But Jack, long ago at the core of a similar question, knows where he now stands. Or does he? Ah, that’s the trick of this series. Jack is haunted by his shameful past, and it’s a past he cannot escape once he encounters Clement, who survived the abduction. Clement turns our hero into his villain (“You are in every nightmare I’ve ever had,” he bluntly tells Jack), and a flashback reveals a Jack who was once legendary for his ruthlessness (when asked why he was chosen for the job, he’s told, “We need someone who doesn’t care”). He hopes to atone by refusing to submit to the 456’s new demands, and the story sweeps us along with him: yes, the notion that sacrificing the few to save the many has its limits, and it’s time to take a stand.
The reveal that the 456 use children as a sort of drug, the kids suspended eternally in a state of shock just so the aliens can “feel good,” leaves us all the more convinced: they do not deserve a single child, let alone their precious ten percent.
But just when we’ve become so confident in this belief, the fifth episode springs its trap. With the assistance of technical genius Mr. Dekker (Ian Gelder) – who’s equally coldhearted in his approach to the matter, to the point of gallows humor – Jack uncovers a method to destroy the aliens, but it will require the death of a single child. Surely the salvation of billions is enough to justify the sacrifice of one, and Jack can safely stand by such a thought. Except the only available child is Stephen.
It comes down to this. It’s easy to take the “sacrifice one, save many” position as a hypothetical, or even from a safe distance – aren’t all moral decisions made all the simpler when it’s someone else’s son? Now, in a particularly vicious act of karma, Jack not only must return to the original decision that haunts him, he must place his own family at its center.
The scene, with Barrowman’s Jack shutting off his emotions and Cohu’s Alice screaming for mercy, is brilliantly played in its psychological brutality, the entire last half of the final episode leaving the viewer shell-shocked and numb. And it changes the Jack character forever, at least we assume; in the epilogue, he remains so torn that he flees the planet entirely, running away (forever?) from the terrible decisions he can never escape.
And so the question becomes: would Jack have killed Stephen had Ianto lived? Not likely. Not a chance. Ianto was Jack’s emotional anchor, a reminder of the good in humanity; his death is the trigger the character needs to make such an awful choice. It’s also perhaps the trigger Gwen needs to regain faith in the world around her, as the death leads her to Ianto’s family, and she can see the good in their hearts that pervades even in the shadow of such great fear.
For all this character study driven into the heart of the action, “Children of Earth” also grants itself the time to become more involved with supporting cast, most notably Frobisher. Capaldi delivers a hell of a performance here; we first see his paper-pusher as a symbol for the selfish cruelty of a secretive government – he’s the one who orders assassins to kill Captain Jack, only to protect state secrets about the previous 456 meeting, and many meetings between himself and the Prime Minister involve plans on how to cover one’s ass, politically speaking. As the story progresses, however, we become sympathetic to this civil servant stuck way over his head who’s eventually betrayed by his own people (to cover their asses, politically speaking), and his tragic final scene hits just as hard as any involving the regular cast. Few genre programs would allow for such depth and compassion to be aimed at a character that’s essentially a side villain.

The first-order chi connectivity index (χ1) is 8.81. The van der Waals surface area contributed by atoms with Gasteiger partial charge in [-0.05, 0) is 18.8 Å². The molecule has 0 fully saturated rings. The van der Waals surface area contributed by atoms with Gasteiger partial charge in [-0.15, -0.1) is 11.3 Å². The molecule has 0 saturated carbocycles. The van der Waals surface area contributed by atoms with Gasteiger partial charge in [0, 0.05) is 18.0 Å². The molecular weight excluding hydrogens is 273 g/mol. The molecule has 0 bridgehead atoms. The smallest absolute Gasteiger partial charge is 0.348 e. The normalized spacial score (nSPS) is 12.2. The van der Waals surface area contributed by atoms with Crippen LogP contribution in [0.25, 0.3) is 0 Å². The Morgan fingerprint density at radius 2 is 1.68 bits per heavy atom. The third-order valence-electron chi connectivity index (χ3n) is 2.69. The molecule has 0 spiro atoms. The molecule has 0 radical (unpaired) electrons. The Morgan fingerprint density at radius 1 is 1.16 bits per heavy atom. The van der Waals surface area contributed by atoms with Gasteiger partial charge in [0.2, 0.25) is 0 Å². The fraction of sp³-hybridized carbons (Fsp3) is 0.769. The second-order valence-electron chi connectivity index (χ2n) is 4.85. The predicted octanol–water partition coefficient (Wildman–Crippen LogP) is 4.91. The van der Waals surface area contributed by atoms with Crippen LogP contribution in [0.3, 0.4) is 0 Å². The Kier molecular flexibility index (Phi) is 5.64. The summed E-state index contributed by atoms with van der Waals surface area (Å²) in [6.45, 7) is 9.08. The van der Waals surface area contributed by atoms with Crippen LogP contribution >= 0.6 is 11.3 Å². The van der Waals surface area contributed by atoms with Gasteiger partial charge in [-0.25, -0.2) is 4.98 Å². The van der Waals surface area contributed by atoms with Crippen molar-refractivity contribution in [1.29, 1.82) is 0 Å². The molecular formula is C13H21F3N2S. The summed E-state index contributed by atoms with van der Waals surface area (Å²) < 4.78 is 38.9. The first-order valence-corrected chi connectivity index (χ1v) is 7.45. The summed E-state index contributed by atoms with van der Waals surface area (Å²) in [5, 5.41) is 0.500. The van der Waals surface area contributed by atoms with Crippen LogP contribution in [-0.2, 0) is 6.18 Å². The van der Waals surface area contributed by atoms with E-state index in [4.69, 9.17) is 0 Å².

The series is clever with all its secondary characters, sometimes to the point of playful misleading. The first episode sets us up to accept two new characters – E.R. doctor Rupesh Patanjali (Rik Makarem) and personal assistant Lois Habiba (Cush Jumbo) – as possible additions to the permanent cast. After all, as a series premiere that’s following a finale that killed off two regulars, fans are expecting replacements to be written in fairly early. While Lois does become an integral part of the team, Rupesh is one big red herring, for both us and Torchwood. He’s been set up to infiltrate the team, and like Jack and Ianto, we follow his bull willingly. It’s a mischievously witty turn of events hinting at more cleverness to come.
Indeed, there’s plenty of lightheartedness sprinkled throughout the series – much needed, considering how dark things get, and how often. The action is brisk and exciting, and in terms of Ianto’s goofy-but-daring forklift rescue of Jack in episode two, cause for all-out cheering. This “Torchwood” is not afraid to mix shoot-outs and explosions in with the intellectual arguments, preferring to be fun as well as thought-provoking.
But, of course, the thought-provoking is what we’ll remember most. “Children of Earth” is unapologetic in its intelligence, daring the viewer with moral ambiguity and one devious dilemma after another. The 456, hidden behind poisonous gas and wails of terror, might be enough of a horrific monster to unnerve even the strongest of heart, but it’s the maneuvers of humanity itself that delivers the biggest chills.